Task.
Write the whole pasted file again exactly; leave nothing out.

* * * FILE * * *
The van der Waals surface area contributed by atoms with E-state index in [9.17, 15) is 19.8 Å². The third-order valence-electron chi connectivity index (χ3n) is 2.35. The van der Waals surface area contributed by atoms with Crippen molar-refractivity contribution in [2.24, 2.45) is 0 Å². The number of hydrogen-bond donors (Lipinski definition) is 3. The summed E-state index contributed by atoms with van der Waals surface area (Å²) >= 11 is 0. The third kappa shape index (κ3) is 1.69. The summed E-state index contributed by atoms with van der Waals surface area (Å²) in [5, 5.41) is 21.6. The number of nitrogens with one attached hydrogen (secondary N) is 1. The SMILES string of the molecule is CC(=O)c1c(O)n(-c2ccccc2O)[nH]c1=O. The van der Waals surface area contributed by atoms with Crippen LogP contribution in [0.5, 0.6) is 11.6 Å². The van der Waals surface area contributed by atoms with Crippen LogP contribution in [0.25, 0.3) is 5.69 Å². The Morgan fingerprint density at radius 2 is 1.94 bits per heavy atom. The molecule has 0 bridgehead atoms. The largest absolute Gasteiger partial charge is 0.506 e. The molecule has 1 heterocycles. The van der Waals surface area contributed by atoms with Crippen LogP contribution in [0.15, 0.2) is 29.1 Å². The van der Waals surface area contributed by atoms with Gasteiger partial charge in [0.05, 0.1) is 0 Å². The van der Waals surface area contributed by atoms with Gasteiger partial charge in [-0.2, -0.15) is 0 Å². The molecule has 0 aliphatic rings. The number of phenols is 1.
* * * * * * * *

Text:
The van der Waals surface area contributed by atoms with E-state index in [9.17, 15) is 19.8 Å². The third-order valence-electron chi connectivity index (χ3n) is 2.35. The van der Waals surface area contributed by atoms with Crippen molar-refractivity contribution in [2.24, 2.45) is 0 Å². The number of hydrogen-bond donors (Lipinski definition) is 3. The summed E-state index contributed by atoms with van der Waals surface area (Å²) >= 11 is 0. The third kappa shape index (κ3) is 1.69. The summed E-state index contributed by atoms with van der Waals surface area (Å²) in [5, 5.41) is 21.6. The number of nitrogens with one attached hydrogen (secondary N) is 1. The SMILES string of the molecule is CC(=O)c1c(O)n(-c2ccccc2O)[nH]c1=O. The van der Waals surface area contributed by atoms with Crippen LogP contribution in [0.5, 0.6) is 11.6 Å². The van der Waals surface area contributed by atoms with Crippen LogP contribution in [0.25, 0.3) is 5.69 Å². The Morgan fingerprint density at radius 2 is 1.94 bits per heavy atom. The molecule has 0 bridgehead atoms. The largest absolute Gasteiger partial charge is 0.506 e. The molecule has 1 heterocycles. The van der Waals surface area contributed by atoms with Crippen LogP contribution in [0.15, 0.2) is 29.1 Å². The van der Waals surface area contributed by atoms with Gasteiger partial charge in [0.05, 0.1) is 0 Å². The van der Waals surface area contributed by atoms with Gasteiger partial charge in [-0.2, -0.15) is 0 Å². The molecule has 0 aliphatic rings. The number of phenols is 1.